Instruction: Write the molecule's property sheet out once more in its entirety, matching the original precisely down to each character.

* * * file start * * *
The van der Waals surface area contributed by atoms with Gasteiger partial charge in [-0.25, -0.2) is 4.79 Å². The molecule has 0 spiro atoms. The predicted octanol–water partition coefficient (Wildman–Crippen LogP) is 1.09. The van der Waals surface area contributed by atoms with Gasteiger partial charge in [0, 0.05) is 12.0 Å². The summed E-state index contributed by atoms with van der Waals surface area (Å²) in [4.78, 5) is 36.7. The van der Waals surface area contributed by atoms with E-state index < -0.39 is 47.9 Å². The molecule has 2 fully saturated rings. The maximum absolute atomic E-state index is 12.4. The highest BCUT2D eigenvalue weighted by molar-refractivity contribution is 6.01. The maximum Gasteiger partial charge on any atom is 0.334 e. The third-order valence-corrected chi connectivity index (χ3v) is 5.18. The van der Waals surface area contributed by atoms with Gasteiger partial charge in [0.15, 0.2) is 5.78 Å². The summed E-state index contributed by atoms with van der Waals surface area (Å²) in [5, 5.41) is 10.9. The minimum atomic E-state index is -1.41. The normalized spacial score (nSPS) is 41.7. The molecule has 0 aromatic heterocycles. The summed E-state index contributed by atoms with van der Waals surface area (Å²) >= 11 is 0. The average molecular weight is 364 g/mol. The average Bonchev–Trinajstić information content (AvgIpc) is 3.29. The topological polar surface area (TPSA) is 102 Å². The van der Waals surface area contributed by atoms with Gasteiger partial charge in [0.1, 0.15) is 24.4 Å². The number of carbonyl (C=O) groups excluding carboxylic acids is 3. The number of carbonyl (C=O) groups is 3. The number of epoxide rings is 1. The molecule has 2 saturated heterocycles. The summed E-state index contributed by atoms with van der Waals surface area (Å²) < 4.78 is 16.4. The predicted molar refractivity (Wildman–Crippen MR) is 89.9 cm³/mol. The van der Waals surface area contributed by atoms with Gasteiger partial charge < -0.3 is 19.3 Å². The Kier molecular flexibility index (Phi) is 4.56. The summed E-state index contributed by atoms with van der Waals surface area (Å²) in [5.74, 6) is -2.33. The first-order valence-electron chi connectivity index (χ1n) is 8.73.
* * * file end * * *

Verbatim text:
The van der Waals surface area contributed by atoms with Gasteiger partial charge in [-0.25, -0.2) is 4.79 Å². The molecule has 0 spiro atoms. The predicted octanol–water partition coefficient (Wildman–Crippen LogP) is 1.09. The van der Waals surface area contributed by atoms with Gasteiger partial charge in [0, 0.05) is 12.0 Å². The summed E-state index contributed by atoms with van der Waals surface area (Å²) in [4.78, 5) is 36.7. The van der Waals surface area contributed by atoms with E-state index < -0.39 is 47.9 Å². The molecule has 2 fully saturated rings. The maximum absolute atomic E-state index is 12.4. The highest BCUT2D eigenvalue weighted by molar-refractivity contribution is 6.01. The maximum Gasteiger partial charge on any atom is 0.334 e. The third-order valence-corrected chi connectivity index (χ3v) is 5.18. The van der Waals surface area contributed by atoms with Gasteiger partial charge in [0.15, 0.2) is 5.78 Å². The summed E-state index contributed by atoms with van der Waals surface area (Å²) in [5, 5.41) is 10.9. The minimum atomic E-state index is -1.41. The normalized spacial score (nSPS) is 41.7. The molecule has 0 aromatic heterocycles. The summed E-state index contributed by atoms with van der Waals surface area (Å²) >= 11 is 0. The average molecular weight is 364 g/mol. The average Bonchev–Trinajstić information content (AvgIpc) is 3.29. The topological polar surface area (TPSA) is 102 Å². The van der Waals surface area contributed by atoms with Gasteiger partial charge in [0.1, 0.15) is 24.4 Å². The number of carbonyl (C=O) groups excluding carboxylic acids is 3. The number of carbonyl (C=O) groups is 3. The number of epoxide rings is 1. The molecule has 2 saturated heterocycles. The summed E-state index contributed by atoms with van der Waals surface area (Å²) < 4.78 is 16.4. The predicted molar refractivity (Wildman–Crippen MR) is 89.9 cm³/mol. The van der Waals surface area contributed by atoms with Gasteiger partial charge < -0.3 is 19.3 Å². The Kier molecular flexibility index (Phi) is 4.56. The summed E-state index contributed by atoms with van der Waals surface area (Å²) in [5.74, 6) is -2.33. The first-order valence-electron chi connectivity index (χ1n) is 8.73.